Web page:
Area Sampled area by successional state. LSF, low secondary forest; HSF, high secondary forest; PF, primary forest.
Dates-Start Starting day for that sample, corresponding to the day when the Malaise trap sample corresponding was initially set.
Dates-End Ending day for that sample, corresponding to the day when the Malaise trap sample was collected.
Season Categorical variable indicating whether sample was collected during the dry season (DR) or rainy season (RS).
Cryptinae Number of specimens of Cryptinae (except T. polita) collected in that sample.
Trihapsis polita-Males Number of male specimens of T. polita collected in that sample
Trihapsis polita-Females Number of female specimens of T. polita collected in that sample
Total Total number of specimens of T. polita collected in that sample
Pluviosity (mm) Ammount of precipitation recorded during the week at which the sampling took place.

Additional information

Results and Discussion

A total of 8,384 specimens of Cryptinae were collected, of which 6,657 (79.4%) belonged to T. polita, and 1,727 (20.6%) to all other Cryptinae combined (Table 1). The overall sampling efficiency was 2.04. For T. polita alone, sampling efficiency was 1.62, and for all the other Cryptinae combined, 0.42. This quantitative superiority, however, was not uniform (Fig. 3). During the dry season (DS), T. polita represented only about 7% of the total Cryptinae collected. This situation was then drastically reversed in the rainy season (RS), when this ratio jumped to nearly 85%. The differences between dry and rainy seasons remain evident if the weekly totals are independently compared and are again clear if each week (Fig. 4) is compared separately, year by year.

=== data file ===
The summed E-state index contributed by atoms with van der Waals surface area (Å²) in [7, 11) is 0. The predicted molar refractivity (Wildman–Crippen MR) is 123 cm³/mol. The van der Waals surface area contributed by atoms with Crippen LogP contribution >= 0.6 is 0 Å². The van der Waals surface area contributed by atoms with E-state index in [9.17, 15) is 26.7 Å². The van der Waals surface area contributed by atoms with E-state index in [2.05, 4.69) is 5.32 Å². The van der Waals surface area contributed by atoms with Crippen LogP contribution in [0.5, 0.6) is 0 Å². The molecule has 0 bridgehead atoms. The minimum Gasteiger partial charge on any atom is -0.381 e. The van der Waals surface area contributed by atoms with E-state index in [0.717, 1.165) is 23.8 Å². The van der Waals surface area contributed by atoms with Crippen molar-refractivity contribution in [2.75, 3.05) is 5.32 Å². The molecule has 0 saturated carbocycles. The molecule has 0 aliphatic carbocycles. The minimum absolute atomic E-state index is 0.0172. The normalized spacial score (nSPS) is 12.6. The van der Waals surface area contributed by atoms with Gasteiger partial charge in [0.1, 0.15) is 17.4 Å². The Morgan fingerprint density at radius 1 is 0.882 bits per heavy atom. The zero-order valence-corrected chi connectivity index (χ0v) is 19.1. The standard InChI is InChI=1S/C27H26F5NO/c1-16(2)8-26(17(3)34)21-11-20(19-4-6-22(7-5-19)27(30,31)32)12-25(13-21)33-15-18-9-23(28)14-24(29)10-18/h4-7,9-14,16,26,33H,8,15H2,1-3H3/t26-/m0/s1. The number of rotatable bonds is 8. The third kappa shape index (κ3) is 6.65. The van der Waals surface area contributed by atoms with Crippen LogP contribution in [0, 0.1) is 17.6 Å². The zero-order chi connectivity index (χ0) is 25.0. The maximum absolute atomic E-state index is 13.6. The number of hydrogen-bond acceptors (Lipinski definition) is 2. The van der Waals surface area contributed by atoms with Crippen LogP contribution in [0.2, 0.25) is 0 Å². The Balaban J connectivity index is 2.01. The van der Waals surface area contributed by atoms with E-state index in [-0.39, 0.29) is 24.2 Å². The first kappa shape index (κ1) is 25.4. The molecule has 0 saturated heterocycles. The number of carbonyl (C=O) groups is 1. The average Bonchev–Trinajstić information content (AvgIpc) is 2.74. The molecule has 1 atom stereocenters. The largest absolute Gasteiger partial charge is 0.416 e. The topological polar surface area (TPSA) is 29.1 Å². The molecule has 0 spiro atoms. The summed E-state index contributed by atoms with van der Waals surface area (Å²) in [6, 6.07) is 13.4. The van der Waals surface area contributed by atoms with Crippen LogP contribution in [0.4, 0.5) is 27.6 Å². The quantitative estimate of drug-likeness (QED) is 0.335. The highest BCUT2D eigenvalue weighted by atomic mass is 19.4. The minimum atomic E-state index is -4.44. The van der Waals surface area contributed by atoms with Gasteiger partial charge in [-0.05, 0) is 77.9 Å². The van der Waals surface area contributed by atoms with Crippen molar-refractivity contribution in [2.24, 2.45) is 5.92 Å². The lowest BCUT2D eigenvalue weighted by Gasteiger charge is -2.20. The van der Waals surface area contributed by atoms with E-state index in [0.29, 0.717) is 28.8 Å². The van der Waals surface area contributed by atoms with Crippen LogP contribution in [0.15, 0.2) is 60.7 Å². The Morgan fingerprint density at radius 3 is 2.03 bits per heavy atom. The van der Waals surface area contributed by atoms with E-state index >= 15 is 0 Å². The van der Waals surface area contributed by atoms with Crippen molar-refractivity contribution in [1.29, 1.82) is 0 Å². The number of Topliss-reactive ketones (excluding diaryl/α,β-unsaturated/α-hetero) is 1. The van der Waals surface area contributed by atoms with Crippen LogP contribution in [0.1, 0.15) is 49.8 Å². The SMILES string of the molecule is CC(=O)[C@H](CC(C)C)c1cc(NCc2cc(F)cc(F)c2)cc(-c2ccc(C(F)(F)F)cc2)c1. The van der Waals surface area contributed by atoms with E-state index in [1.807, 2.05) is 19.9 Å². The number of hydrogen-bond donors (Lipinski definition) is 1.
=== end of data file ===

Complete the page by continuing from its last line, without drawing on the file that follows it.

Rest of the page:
Total number of specimens collected for T. polita vs. other Cryptinae in all areas (PF, primary forest; TSF, tall secondary forest; LSF, low secondary forest) and seasons (DS, dry season; RS, rainy season). Sampling effort was identical for all sampling areas, adding to 4,113 trap-days total, but different between seasons (DS=1,836, RS=2,277).